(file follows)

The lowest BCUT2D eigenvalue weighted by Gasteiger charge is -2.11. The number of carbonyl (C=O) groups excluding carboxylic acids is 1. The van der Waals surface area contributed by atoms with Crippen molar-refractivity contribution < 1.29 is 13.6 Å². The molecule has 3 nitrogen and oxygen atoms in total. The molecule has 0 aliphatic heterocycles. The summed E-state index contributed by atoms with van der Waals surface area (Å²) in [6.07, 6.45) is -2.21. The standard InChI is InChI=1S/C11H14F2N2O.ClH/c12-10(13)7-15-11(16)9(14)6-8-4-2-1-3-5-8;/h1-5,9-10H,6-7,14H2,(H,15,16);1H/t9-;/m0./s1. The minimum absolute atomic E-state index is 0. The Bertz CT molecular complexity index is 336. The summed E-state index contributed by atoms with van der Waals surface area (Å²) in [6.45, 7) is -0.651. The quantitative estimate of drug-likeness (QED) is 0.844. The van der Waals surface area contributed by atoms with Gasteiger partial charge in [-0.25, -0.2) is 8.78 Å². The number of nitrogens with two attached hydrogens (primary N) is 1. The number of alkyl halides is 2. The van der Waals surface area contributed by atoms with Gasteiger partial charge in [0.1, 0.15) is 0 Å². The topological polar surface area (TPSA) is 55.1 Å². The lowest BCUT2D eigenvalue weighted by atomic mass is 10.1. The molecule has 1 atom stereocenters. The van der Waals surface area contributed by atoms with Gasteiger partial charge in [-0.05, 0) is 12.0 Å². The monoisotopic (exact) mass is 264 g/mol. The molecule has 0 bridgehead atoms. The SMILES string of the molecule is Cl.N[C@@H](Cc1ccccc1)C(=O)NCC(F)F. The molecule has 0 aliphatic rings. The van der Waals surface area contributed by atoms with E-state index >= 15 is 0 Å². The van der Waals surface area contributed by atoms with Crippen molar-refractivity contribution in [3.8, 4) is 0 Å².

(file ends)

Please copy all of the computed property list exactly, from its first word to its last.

The lowest BCUT2D eigenvalue weighted by Gasteiger charge is -2.11. The number of carbonyl (C=O) groups excluding carboxylic acids is 1. The van der Waals surface area contributed by atoms with Crippen molar-refractivity contribution < 1.29 is 13.6 Å². The molecule has 3 nitrogen and oxygen atoms in total. The molecule has 0 aliphatic heterocycles. The summed E-state index contributed by atoms with van der Waals surface area (Å²) in [6.07, 6.45) is -2.21. The standard InChI is InChI=1S/C11H14F2N2O.ClH/c12-10(13)7-15-11(16)9(14)6-8-4-2-1-3-5-8;/h1-5,9-10H,6-7,14H2,(H,15,16);1H/t9-;/m0./s1. The minimum absolute atomic E-state index is 0. The Bertz CT molecular complexity index is 336. The summed E-state index contributed by atoms with van der Waals surface area (Å²) in [6.45, 7) is -0.651. The quantitative estimate of drug-likeness (QED) is 0.844. The van der Waals surface area contributed by atoms with Gasteiger partial charge in [-0.25, -0.2) is 8.78 Å². The number of nitrogens with two attached hydrogens (primary N) is 1. The number of alkyl halides is 2. The van der Waals surface area contributed by atoms with Gasteiger partial charge in [0.1, 0.15) is 0 Å². The topological polar surface area (TPSA) is 55.1 Å². The lowest BCUT2D eigenvalue weighted by atomic mass is 10.1. The molecule has 1 atom stereocenters. The van der Waals surface area contributed by atoms with Gasteiger partial charge in [-0.05, 0) is 12.0 Å². The monoisotopic (exact) mass is 264 g/mol. The molecule has 0 bridgehead atoms. The SMILES string of the molecule is Cl.N[C@@H](Cc1ccccc1)C(=O)NCC(F)F. The molecule has 0 aliphatic rings. The van der Waals surface area contributed by atoms with E-state index >= 15 is 0 Å². The van der Waals surface area contributed by atoms with Crippen molar-refractivity contribution in [3.8, 4) is 0 Å².